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News - WSC Distinctive Builders



I am saddened and troubled by the recent tornadoes which ravaged many areas of Lake Martin and the surrounding cities.  I know that the great hardworking people of Central Alabama will rise to the occasion and will meet and exceed the challenges ahead.  However, it is my concern that this recent tragedy does not lead to additional hardships and turmoil when it comes to the re-building process.  I have put together a few quick tips to help you in selecting a Contractor to re-build after the damage.

First and foremost ask for a copy of their State of Alabama Homebuilder's License.  Every contractor engaging in any remodeling and building is required to have this license in all Central Alabama Counties.

Second, ask for a written estimate with details.  Sometimes it is difficult to provide all the details, but ask for more than " I think it will be around $80,000.00."  Get an estimate in writing, stating what work will be required.

Third, ask for as copy of their General Liability Insurance as well as Workers Comp Insurance.  This is important to protect you from potential liabilities in the event someone get hurts or damage occurs. Do not let work begin until this proof is provided.

Fourth, ask for a written Contract.  Look for the amount of contract, what work is to be performed, how payments are to be made, and approximately how long the project will take.  The more you get in writing, the better you can understand what is expected.

Fifth,  Ask for references and take the time to call them.  Most people will gladly tell you about their experiences with contractors.

And last, in Tallapoosa County, get the contractor to post the building permit on site (as required).  At least here you will have a Building Inspector who will make some visit.  If there is any work to be done on piers or floating docks, make sure you have a separate permit from Alabama Power.

By far, most of the Builders and Contractors around the Central Alabama area do a great job.  They follow regulations, do quality work, and provide a tremendous service.  They are what has helped make this area great.  But unfortunately, when tragedy strikes,  there are a few who will take advantage of the situation.   I hope you will take the time to look for few points, it could help prevent a second tragedy.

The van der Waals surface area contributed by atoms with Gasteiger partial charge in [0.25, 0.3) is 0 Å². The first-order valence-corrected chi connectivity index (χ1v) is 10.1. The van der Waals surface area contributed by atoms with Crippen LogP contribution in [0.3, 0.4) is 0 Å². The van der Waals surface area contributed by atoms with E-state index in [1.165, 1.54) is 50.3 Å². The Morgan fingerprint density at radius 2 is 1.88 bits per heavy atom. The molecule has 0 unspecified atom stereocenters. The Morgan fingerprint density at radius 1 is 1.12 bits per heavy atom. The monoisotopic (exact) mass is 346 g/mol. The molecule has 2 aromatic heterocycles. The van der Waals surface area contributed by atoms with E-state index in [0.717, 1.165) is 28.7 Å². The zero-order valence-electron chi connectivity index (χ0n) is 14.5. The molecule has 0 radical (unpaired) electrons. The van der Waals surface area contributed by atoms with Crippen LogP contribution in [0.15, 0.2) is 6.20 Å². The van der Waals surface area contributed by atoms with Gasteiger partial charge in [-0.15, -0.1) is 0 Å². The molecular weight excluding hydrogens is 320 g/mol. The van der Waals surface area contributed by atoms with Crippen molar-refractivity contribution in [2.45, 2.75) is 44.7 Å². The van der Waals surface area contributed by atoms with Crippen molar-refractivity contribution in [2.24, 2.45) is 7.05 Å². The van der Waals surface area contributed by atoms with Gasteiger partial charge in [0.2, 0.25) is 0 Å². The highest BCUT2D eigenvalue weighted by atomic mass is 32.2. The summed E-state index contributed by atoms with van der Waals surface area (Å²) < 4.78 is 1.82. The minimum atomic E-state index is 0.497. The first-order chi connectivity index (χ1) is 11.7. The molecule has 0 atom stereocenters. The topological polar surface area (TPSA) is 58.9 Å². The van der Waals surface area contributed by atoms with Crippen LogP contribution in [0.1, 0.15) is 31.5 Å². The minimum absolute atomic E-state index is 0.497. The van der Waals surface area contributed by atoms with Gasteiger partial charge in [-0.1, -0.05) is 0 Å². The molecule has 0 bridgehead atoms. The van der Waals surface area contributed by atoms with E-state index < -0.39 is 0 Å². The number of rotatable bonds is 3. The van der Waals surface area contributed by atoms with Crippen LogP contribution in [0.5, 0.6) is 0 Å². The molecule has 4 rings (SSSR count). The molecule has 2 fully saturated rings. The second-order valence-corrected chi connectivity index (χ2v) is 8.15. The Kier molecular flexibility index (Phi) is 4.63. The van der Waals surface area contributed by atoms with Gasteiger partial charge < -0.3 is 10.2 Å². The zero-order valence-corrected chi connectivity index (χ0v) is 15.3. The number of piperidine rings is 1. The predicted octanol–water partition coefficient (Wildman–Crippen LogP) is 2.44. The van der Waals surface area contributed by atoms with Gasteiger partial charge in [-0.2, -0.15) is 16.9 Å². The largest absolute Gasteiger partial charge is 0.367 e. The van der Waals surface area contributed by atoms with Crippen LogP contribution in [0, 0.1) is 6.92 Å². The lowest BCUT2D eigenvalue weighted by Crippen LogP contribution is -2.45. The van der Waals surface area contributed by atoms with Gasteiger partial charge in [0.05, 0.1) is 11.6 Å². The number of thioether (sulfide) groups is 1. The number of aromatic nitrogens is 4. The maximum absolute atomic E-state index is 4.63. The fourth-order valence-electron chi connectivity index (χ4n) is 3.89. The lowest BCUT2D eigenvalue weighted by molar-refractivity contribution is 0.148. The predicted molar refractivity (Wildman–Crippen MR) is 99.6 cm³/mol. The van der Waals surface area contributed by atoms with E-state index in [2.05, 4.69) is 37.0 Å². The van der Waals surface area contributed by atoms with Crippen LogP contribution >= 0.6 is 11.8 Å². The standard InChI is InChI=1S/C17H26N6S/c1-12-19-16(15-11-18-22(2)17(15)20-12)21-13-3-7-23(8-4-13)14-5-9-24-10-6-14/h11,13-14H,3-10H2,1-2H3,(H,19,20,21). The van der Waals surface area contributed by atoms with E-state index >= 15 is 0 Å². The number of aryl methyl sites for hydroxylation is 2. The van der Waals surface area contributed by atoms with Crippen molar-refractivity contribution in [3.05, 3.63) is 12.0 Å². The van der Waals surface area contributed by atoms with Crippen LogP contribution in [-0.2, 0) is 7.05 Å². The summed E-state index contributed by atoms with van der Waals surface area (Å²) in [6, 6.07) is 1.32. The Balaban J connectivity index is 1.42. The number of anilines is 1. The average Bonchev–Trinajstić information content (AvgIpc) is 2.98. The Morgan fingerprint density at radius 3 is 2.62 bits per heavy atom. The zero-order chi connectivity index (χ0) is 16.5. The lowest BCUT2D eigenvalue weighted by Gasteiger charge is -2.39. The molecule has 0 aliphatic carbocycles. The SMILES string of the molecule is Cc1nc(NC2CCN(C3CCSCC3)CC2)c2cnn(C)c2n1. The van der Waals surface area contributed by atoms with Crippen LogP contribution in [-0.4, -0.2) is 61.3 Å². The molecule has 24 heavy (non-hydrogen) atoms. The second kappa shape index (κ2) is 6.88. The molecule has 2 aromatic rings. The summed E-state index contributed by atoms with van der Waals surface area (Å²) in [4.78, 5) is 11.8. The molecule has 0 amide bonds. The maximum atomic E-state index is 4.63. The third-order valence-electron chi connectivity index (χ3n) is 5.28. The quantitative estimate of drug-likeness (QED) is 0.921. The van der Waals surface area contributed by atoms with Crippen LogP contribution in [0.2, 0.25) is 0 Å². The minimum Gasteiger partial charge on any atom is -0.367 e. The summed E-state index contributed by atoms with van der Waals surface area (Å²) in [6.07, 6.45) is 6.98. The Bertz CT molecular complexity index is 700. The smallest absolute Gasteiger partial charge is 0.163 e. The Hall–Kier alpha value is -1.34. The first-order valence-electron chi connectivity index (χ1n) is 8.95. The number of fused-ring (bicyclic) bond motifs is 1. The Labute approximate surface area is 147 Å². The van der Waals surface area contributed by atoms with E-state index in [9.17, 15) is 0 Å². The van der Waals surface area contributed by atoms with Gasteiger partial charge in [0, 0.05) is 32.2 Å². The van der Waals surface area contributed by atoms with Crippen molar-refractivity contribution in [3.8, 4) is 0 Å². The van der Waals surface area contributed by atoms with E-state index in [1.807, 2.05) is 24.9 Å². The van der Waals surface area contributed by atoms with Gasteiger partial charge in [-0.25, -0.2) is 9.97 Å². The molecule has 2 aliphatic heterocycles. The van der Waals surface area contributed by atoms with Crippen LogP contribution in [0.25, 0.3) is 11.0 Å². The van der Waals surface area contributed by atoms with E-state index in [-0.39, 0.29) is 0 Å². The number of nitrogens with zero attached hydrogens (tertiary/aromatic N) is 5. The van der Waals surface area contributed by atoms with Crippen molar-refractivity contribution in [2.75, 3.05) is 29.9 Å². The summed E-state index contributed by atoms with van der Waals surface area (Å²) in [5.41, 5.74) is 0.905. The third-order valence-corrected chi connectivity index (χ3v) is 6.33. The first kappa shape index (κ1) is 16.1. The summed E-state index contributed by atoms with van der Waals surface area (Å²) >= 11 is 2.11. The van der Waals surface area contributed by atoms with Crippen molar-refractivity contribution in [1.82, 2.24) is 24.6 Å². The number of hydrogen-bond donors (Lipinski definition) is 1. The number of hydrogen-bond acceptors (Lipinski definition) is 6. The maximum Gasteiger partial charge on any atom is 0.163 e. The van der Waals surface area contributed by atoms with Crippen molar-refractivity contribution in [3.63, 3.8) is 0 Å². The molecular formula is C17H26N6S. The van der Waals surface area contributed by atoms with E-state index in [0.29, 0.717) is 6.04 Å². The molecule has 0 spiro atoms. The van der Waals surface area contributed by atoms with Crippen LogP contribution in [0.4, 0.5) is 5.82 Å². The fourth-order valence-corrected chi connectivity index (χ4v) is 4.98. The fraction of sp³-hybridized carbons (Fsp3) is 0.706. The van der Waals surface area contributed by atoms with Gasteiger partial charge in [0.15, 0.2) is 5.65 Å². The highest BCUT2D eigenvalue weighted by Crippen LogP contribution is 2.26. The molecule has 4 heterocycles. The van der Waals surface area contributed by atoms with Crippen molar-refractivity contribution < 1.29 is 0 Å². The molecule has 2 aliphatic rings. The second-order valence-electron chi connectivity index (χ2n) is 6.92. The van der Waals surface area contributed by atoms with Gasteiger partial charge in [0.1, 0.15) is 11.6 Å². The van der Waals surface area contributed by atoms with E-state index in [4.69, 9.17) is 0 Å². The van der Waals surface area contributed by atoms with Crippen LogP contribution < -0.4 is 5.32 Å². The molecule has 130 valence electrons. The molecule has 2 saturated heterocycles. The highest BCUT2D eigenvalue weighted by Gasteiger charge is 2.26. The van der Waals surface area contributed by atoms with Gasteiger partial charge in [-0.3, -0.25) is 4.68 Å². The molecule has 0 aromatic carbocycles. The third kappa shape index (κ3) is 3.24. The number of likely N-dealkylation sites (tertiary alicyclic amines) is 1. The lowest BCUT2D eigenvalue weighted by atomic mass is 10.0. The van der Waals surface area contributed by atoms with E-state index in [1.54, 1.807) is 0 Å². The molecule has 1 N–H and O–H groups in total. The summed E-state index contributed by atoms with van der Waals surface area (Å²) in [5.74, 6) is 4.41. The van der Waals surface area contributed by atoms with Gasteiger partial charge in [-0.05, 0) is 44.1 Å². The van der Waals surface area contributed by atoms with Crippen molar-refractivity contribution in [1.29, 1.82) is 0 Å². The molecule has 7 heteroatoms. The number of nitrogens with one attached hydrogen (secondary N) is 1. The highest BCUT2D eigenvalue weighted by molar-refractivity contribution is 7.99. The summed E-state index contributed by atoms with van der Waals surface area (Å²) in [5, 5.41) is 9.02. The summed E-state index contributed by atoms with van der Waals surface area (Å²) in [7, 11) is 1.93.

By Kevin Shubird, May 23, 2011



How you can combat it

By Kevin Shubird


Humidity is Mother Nature’s way of reminding you – you are in the South!  Southern summers can be brutal on those of you with curly hair (like my wife) and cause expensive damage to your home.  Humidity equals moisture, whichu is one of the biggest enemies of your home.  Moisture problems come primarily in three ways:  rain, plumbing leaks, and humidity.  Most problems associated with rain and plumbing can be fixed or managed successfully.  Humidity, like the South, however, is much harder to conquer.  It cannot be seen, although on any typical summer day you certainly feel it. The onslaught is relentless, 24 hours, 7 days a week, continuously.

 Over time the problems caused by excessive humidity range from mold and mildew issues to warped boards and even damage to furniture and valuable items, (not to mention what it can do to your health).  It is not uncommon to see entire wood floors “cupping” as a result of too much moisture in the air.  I have seen mold and mildew numerous times on bathroom ceilings and walls as well as underneath the house in crawl spaces and basements. And over time, furniture begins to de-laminate and paintings and photographs begin to deteriorate also.

How do we stop the attack of the silent enemy?  Well, we must realize that we cannot stop humidity; we can only hope to control it.  And to do that we must fight back on two fronts: in-side your house and underneath if you have crawl space or a basement.  Generally, inside the house the optimal range for humidity is between 40%  and 50%.  Maintaining relative humidity below 50% prevents dust mite infestations, mildew and mold growth and inhibits bacteria. (You can purchase a humidity gauge at most hardware stores for just a few dollars).  Here are some quick pointers:

Inside the house-

  1. Set your  a/c to 77 degrees in the summer (when you are not there) and 65 in the winter. Most air conditioner systems will remove humidity to a reasonable level when running.  Many times homeowners will turn the a/c off or set it at 80 degrees or higher.  This may save a little on the power bill, but over time it could cost you expensive major repairs.